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Dress during the nineteenth century changed dramatically. The change was influenced by shifts in taste, of course, but more significantly by the introduction of machines and changes in the construction of clothing.  These inventions were used to add embellishments to women's clothing, whereas the style of costume worn by men became less flamboyant to a more clean, polished look.

Silk and lace wedding dress belonged to Ella McGaffin purchased by Ella McGaffin from Foster & Co in Newry for her wedding in 1914. The dress, with ruffled and net sleeves and decorated with embroidery, is typical of the style of wedding dress worn in the second decade of the 20th century. It is displayed with R.J. Sloane’s umbrella, a boy’s velvet jacket and an early 20th century tall hat with its travelling box. Newry and Mourne Museum Collection
Silk and lace wedding dress belonged to Ella McGaffin purchased by Ella McGaffin from Foster & Co in Newry for her wedding in 1914. The dress, with ruffled and net sleeves and decorated with embroidery, is typical of the style of wedding dress worn in the second decade of the 20th century. It is displayed with R.J. Sloane’s umbrella, a boy’s velvet jacket and an early 20th century tall hat with its travelling box. Newry and Mourne Museum Collection

Many department stores emerged from the ability to produce clothes at speed.  Foster’s was founded in 1870 by Robert Foster who had a draper’s and outfitter’s shop in North Street and soon expanded his business to Hill Street.  He established the Ulster Clothing Company in a shop at the corner of Margaret Street and Upper North Street and, by 1899, had moved into two neighbouring shops and opened a branch in Warrenpoint.  

Newell’s was also a long-established business, originally founded by three brothers, with drapery shops in Margaret Street, Newry and The Arcade, Warrenpoint.  Foster & Newell, Newry’s premier department store, was created by a merger of these shops in the mid-1960s.  By 1967 the Foster & Newell store had been completely modernised over a two-year period, masterminded by the Managing Director, Barry Edwards, and employed seventy people. Foster & Newell continued to be a popular shopping destination throughout the 1960s and 1970s, but was destroyed, along with a number of other shops, in an incendiary blitz on Hill Street in April 1976.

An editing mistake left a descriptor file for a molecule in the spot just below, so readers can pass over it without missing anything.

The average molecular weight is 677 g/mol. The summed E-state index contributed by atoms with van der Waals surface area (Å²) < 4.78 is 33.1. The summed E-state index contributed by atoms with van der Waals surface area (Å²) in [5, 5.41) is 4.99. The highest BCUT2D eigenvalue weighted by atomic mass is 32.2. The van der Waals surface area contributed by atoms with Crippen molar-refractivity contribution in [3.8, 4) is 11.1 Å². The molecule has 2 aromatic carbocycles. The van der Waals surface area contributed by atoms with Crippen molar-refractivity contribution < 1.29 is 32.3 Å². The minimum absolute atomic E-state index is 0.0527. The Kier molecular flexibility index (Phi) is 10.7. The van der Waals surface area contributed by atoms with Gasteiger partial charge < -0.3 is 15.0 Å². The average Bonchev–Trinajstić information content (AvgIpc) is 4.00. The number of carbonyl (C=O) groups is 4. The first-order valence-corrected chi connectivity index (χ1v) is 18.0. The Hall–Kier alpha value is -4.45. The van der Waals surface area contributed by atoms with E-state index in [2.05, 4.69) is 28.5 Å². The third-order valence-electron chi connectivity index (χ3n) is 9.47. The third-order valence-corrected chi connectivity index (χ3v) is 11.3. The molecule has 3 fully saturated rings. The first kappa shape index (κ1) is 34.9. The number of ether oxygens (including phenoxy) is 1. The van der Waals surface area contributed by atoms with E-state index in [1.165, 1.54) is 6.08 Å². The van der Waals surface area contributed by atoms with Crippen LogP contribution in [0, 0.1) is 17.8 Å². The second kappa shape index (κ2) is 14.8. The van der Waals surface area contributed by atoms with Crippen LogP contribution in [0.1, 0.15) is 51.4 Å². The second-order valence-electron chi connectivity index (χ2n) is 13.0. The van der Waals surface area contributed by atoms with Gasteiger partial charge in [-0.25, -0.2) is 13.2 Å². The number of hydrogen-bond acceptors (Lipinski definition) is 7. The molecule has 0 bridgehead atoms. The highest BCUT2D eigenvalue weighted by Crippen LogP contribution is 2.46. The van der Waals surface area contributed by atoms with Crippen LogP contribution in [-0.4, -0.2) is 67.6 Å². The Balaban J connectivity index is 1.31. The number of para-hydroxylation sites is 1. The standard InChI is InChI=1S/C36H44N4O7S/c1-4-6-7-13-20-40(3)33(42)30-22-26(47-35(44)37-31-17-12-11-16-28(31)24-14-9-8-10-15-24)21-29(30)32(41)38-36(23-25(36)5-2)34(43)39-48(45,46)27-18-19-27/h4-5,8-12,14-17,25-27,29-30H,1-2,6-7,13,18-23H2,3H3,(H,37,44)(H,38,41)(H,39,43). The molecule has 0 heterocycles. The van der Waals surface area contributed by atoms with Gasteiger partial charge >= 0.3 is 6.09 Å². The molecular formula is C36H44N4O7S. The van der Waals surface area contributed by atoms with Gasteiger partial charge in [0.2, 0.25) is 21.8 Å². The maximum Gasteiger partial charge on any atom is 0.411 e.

Costume and accessories from R.J. Sloane’s shop in Kilkeel which were on display in the Museum in 2012. Newry and Mourne Museum Collection
Costume and accessories from R.J. Sloane’s shop in Kilkeel which were on display in the Museum in 2012. Newry and Mourne Museum Collection.

R.J. Sloane was originally from the townland of Ballykeel West, near Rathfriland, County Down. In 1887 he opened a shop on Newry Street in Kilkeel selling fabric and dressmaking and tailoring supplies.  In the earlier years of the 20th century he moved to larger premises on the opposite side of Newry Street and began to sell all types of ladies’ and gentlemen’s clothing. The first shop in Kilkeel to have gas lighting installed, R.J. Sloane specialised in high quality goods.

A late Victorian boy’s velvet jacket pictured before and after conservation. The jacket had been heavily creased with surface dirt and been damaged by insects. A textile conservator brushed and vacuumed the jacket to remove surface dirt, mechanically removed old moth cases and humidified the jacket before mounting on a mannequin. This jacket was worn by J.T. Hutchison as a boy. He was originally from Bradford, and came to live in Warrenpoint in the 1920s.   Newry and Mourne Museum Collection
A late Victorian boy’s velvet jacket pictured before and after conservation. The jacket had been heavily creased with surface dirt and been damaged by insects. A textile conservator brushed and vacuumed the jacket to remove surface dirt, mechanically removed old moth cases and humidified the jacket before mounting on a mannequin. This jacket was worn by J.T. Hutchison as a boy. He was originally from Bradford, and came to live in Warrenpoint in the 1920s. Newry and Mourne Museum Collection

Jeannie, one of R.J. Sloane’s two daughters, continued to run the shop until her death in about 1981 when the shop closed. At the time of closure the shop still contained the original fittings and still had merchandise from the early decades of the 20th century. Much of the surviving merchandise and the fittings were donated to the Ulster Folk and Transport Museum and a replica of the shop was built at the Museum.

Newry and Mourne Museum has various items of late 19th century and early 20th century clothing in its Collection, some of which was originally purchased either in Foster & Newell or R.J. Sloane’s drapery store. These include a wedding dress purchased in 1914 from Foster’s and R.J. Sloane’s own black silk umbrella.  Our costume case has featured other pieces of costume over the past few years including a velvet jacket which was fashionable in the 1880s for boys from around two up until eight years of age. Worn with lace collars and cuffs, they were popularised by the publication of Little Lord Fauntleroy by Francis Hodgson Burnett in 1886. Another item of note is a tall hat and travelling box owned by The Rev. Canon John Magee (died in 1950).  He was a curate in Annaclone in county Down and in Newry Cathedral where he later became an administrator.

Newry and Mourne Museum is temporarily closed.

by Dympna Tumilty

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